New A-to-Z guide targets endurance cheats



A spotlight has been thrown on cheating in endurance, with a group releasing an A-to-Z guide to help onlookers spot breaches during races.

Clean Endurance says that many FEI rules in endurance are still being openly and routinely broken.

The group says that publication of its simple guide aims to make information on a “very serious subject” more accessible.

It says the guide is in response to the many inquiries it is now receiving from observers and volunteer helpers at endurance rides who believe they saw a violation taking place, but were unsure how to respond or who to alert.

The group says the world governing body, the FEI, has acted to address welfare issues, doping and rule breaking in endurance, and was constantly reviewing the rules to combat the types of foul play described in the guide.

More yellow warning cards are issued for failure to follow the rules and horse abuse (in conjunction with disqualification) than for any other offence in endurance.

Disrespect of officials has increased, according to Clean Endurance, causing the FEI Endurance Department to introduce special measures to deal with this.

Receipt of an Endurance Incorrect Behaviour Yellow Warning Card triggers an automatic two-month suspension.

The organisation stresses the importance of understanding the much-criticized 30-minute rule in endurance, which it describes as a barrier to fair play. Under FEI regulations, endurance is subject to the same 30-minute rule for lodging protests as arena-based horse sports.

The group observes: “Because endurance can span 160km (100 miles) of unsupervised open country, photographic or video evidence often only emerges hours or days later – too late for the Ground Jury to act upon.”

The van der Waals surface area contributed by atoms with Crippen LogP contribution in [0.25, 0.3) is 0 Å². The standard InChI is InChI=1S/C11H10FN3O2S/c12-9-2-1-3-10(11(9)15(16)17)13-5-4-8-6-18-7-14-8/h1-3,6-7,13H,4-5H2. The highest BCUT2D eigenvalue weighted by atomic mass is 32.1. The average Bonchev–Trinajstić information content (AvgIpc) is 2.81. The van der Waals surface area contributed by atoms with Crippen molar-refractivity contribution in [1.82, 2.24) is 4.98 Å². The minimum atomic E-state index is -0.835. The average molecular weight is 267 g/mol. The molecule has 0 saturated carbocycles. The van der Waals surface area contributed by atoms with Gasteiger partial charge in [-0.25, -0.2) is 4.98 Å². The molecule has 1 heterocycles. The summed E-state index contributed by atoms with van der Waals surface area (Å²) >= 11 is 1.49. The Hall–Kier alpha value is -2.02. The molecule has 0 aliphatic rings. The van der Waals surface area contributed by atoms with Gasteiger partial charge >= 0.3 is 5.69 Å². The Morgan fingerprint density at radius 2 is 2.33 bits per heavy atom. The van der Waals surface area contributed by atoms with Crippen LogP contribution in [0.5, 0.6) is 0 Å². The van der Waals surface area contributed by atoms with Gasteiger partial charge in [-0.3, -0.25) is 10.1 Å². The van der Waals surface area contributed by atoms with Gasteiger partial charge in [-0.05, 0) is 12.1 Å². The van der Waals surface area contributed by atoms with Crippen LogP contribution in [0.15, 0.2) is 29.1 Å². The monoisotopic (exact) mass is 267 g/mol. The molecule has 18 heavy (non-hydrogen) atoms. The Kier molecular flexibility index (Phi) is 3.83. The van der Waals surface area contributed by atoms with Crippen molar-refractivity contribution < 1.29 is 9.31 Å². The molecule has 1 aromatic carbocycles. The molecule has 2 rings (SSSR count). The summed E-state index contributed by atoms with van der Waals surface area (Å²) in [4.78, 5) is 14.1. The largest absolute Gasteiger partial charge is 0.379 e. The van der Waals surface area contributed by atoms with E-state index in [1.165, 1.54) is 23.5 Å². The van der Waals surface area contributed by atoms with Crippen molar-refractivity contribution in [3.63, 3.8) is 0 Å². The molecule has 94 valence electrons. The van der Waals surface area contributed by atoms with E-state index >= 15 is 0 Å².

Only the reporting of alleged horse abuse is not time-limited. This can include competing a visibly exhausted or lame horse, beating a horse with a whip, reins, water bottle or any other object, throwing objects or water at a horse to make it move, using severe bits, over-tight nosebands and other severely constrictive tack, yanking at the reins or lead rope, kicking the horse, violently flapping arms and legs to make it move faster, and not giving horses time to drink or rest

The organization’s A-Z traverses a range of infractions, including obstructing the horse from view in grooming areas and vet-gates, invasive treatments, and nerve-blocking.

“For those not involved in endurance, training for heart rate recovery is fundamental to the sport since the clock only stops once the horse drops below a maximum heart rate,” it says.

“While the naked eye cannot spot a horse that has been medicated to reduce its heart-rate, there are plenty of other visible tricks to gain an unfair advantage before or after entering the vet-gate.”

These including ear-twitching, attempts to pick up a few extra minutes between entering the vet gate and the moment the heart rate monitor is put on the horse, jammed heart-rate monitors and queuing for a favorite veterinarian.

Other behaviours highlighted by the group include taking shortcuts on the course, unauthorized assistance outside authorized crew points, vehicles on the course outside designated crewing areas, and unsportsmanlike behaviour, including verbal abuse or intimidation of officials, volunteers, spectators or journalists, or disrespectful behaviour by any riders, grooms or entourage toward other participants within the field of play.

Another serious breach is failure to show up at the vet gate. “Horses must be inspected by a veterinarian in the vet gate when they arrive back at the venue unless they are hospitalized immediately,” the group stresses.

“A horse missing a vet inspection is generally an indication there is a serious problem and this should be reported to an official and investigated immediately.”

It urges onlookers to take photographs any time they see something suspicious and provide the evidence to officials when they report it.

“Do not be surprised if the subject’s entourage offers you a very large amount of money to buy your phone or camera from you to in order to destroy the pictures.”

Clean Endurance is a global collective of volunteers. It has an informal working relationship with the FEI, with several recent rule changes, procedures and sanctions within the sport having arisen from matters raised by the group.

Its aim is to restore the traditional values of the discipline.

Learn more about the A-to-Z guide, and Clean Endurance, on Facebook

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